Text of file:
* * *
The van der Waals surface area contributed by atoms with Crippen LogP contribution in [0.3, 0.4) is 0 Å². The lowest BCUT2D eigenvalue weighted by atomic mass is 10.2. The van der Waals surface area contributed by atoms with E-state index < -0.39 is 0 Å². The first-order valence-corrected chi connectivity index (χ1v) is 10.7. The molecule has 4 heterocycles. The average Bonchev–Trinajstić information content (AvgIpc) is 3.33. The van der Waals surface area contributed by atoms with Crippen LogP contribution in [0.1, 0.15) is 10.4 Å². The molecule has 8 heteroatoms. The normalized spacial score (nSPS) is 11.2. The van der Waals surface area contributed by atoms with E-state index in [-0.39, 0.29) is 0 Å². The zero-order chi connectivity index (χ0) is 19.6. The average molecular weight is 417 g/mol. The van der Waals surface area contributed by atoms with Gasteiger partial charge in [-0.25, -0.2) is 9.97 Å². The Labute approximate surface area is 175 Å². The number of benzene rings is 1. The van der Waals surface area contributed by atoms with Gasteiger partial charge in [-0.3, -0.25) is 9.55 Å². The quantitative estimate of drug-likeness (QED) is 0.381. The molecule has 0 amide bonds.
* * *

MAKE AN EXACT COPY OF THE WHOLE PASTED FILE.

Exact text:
The van der Waals surface area contributed by atoms with Crippen LogP contribution in [0.3, 0.4) is 0 Å². The lowest BCUT2D eigenvalue weighted by atomic mass is 10.2. The van der Waals surface area contributed by atoms with E-state index < -0.39 is 0 Å². The first-order valence-corrected chi connectivity index (χ1v) is 10.7. The molecule has 4 heterocycles. The average Bonchev–Trinajstić information content (AvgIpc) is 3.33. The van der Waals surface area contributed by atoms with Crippen LogP contribution in [0.1, 0.15) is 10.4 Å². The molecule has 8 heteroatoms. The normalized spacial score (nSPS) is 11.2. The van der Waals surface area contributed by atoms with E-state index in [-0.39, 0.29) is 0 Å². The zero-order chi connectivity index (χ0) is 19.6. The average molecular weight is 417 g/mol. The van der Waals surface area contributed by atoms with Gasteiger partial charge in [-0.25, -0.2) is 9.97 Å². The Labute approximate surface area is 175 Å². The number of benzene rings is 1. The van der Waals surface area contributed by atoms with Gasteiger partial charge in [-0.3, -0.25) is 9.55 Å². The quantitative estimate of drug-likeness (QED) is 0.381. The molecule has 0 amide bonds.